Fractional exhaled nitric oxide (FeNO) is convenient to use as a biomarker of airway inflammation. However, the mutual relationship between FeNO, peripheral blood eosinophil, total immunoglobulin E (IgE), and inflammatory cytokines showed some controversy. This study was carried out to determine the accuracy of peripheral blood eosinophil and total IgE to detect eosinophilic airway inflammation as determined by two FeNO cutoff points. The correlation between FeNO, peripheral blood eosinophil, total IgE, and specific inflammatory cytokines was also examined.
Seventy-six patients with partly controlled asthma performed the following tests on the same day: FeNO, pulmonary function tests (PFTs), peripheral blood eosinophils, total IgE, and inflammatory cytokine assay. The correlation between these markers was investigated, and the diagnostic accuracy of peripheral blood eosinophils and total IgE to identify eosinophilic asthma phenotype was calculated using receiver operating characteristics area under the curve (ROC AUC). FeNO was positively correlated with percentage of blood eosinophils (r=0.276, p=0.017) and total blood IgE (r=0.3647; p=0.0013). No relationship between FeNO and serum inflammatory cytokines was detected. AUC of blood eosinophils and total IgE were 57% and 64% at FeNO ≥ 25 ppb and were 67% and 64% at FeNO > 50, respectively. The higher predictive ability was detected at FeNO > 50 ppb, where the best cutoff point for blood eosinophil % was ≥ 4.0% (sensitivity 66.7%, specificity 60.0%) and the best cutoff point for total IgE was ≥ 350 (sensitivity 66.7%, specificity 63.6%).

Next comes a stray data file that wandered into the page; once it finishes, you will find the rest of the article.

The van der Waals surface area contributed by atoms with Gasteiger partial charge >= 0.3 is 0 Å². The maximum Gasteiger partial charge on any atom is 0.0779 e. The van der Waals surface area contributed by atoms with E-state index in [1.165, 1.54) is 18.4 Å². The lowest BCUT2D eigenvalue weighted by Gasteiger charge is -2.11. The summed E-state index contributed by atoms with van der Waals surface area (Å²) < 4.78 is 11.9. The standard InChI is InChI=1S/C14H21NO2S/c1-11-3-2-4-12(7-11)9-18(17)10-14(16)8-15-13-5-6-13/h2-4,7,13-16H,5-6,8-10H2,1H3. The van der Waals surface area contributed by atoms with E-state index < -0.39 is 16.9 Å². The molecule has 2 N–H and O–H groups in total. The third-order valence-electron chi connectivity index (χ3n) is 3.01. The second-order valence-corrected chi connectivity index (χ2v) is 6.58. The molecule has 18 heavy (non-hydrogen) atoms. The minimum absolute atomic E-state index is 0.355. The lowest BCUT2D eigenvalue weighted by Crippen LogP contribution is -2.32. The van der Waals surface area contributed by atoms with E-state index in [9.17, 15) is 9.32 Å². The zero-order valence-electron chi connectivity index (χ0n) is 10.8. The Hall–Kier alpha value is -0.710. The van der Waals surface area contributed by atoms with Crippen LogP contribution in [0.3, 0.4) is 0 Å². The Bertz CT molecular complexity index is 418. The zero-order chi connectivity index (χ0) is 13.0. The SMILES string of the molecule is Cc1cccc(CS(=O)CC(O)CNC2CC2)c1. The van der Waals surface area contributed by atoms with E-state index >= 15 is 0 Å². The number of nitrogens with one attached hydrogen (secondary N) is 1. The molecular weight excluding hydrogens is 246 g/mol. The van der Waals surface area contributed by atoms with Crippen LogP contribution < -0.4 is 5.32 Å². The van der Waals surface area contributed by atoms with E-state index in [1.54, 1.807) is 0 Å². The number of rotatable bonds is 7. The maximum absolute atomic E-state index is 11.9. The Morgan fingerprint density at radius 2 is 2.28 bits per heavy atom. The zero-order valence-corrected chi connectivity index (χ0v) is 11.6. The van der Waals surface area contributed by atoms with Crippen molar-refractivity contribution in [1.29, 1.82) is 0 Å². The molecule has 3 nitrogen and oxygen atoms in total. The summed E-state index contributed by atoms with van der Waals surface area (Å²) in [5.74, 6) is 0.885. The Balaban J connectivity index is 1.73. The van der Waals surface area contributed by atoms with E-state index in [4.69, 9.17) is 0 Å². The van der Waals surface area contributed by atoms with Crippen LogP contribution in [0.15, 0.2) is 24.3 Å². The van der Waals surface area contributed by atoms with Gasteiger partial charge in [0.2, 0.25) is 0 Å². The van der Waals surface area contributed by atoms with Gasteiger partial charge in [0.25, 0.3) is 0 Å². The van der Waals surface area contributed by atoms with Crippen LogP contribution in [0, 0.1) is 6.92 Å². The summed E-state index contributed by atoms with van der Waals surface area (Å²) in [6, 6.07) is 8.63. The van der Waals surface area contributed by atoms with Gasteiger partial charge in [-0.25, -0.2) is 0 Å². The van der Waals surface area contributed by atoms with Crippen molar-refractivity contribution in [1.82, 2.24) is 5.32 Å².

In patients with partly controlled asthma, peripheral blood eosinophil and total IgE showed equal useful accuracy in predicting eosinophilic airways. However, higher predictive values were reported at FeNO level > 50 ppb. FeNO was positively correlated with peripheral blood eosinophil, total IgE but not with any studied cytokines.